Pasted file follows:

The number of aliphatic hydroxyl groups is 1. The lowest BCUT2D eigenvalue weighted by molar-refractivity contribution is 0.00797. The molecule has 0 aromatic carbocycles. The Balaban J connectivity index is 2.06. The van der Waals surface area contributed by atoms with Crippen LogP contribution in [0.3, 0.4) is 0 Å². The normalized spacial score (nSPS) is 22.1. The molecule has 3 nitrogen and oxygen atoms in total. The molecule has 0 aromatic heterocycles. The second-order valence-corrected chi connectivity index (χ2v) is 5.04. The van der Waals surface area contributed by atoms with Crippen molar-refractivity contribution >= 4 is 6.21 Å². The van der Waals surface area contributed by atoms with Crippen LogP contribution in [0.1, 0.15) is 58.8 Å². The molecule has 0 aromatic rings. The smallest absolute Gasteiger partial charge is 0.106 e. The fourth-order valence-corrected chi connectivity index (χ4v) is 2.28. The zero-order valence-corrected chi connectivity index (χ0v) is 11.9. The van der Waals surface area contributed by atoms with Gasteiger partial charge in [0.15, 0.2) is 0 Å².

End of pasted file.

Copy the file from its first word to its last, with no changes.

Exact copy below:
The number of aliphatic hydroxyl groups is 1. The lowest BCUT2D eigenvalue weighted by molar-refractivity contribution is 0.00797. The molecule has 0 aromatic carbocycles. The Balaban J connectivity index is 2.06. The van der Waals surface area contributed by atoms with Crippen LogP contribution in [0.3, 0.4) is 0 Å². The normalized spacial score (nSPS) is 22.1. The molecule has 3 nitrogen and oxygen atoms in total. The molecule has 0 aromatic heterocycles. The second-order valence-corrected chi connectivity index (χ2v) is 5.04. The van der Waals surface area contributed by atoms with Crippen molar-refractivity contribution >= 4 is 6.21 Å². The van der Waals surface area contributed by atoms with Crippen LogP contribution in [0.1, 0.15) is 58.8 Å². The molecule has 0 aromatic rings. The smallest absolute Gasteiger partial charge is 0.106 e. The fourth-order valence-corrected chi connectivity index (χ4v) is 2.28. The zero-order valence-corrected chi connectivity index (χ0v) is 11.9. The van der Waals surface area contributed by atoms with Gasteiger partial charge in [0.15, 0.2) is 0 Å².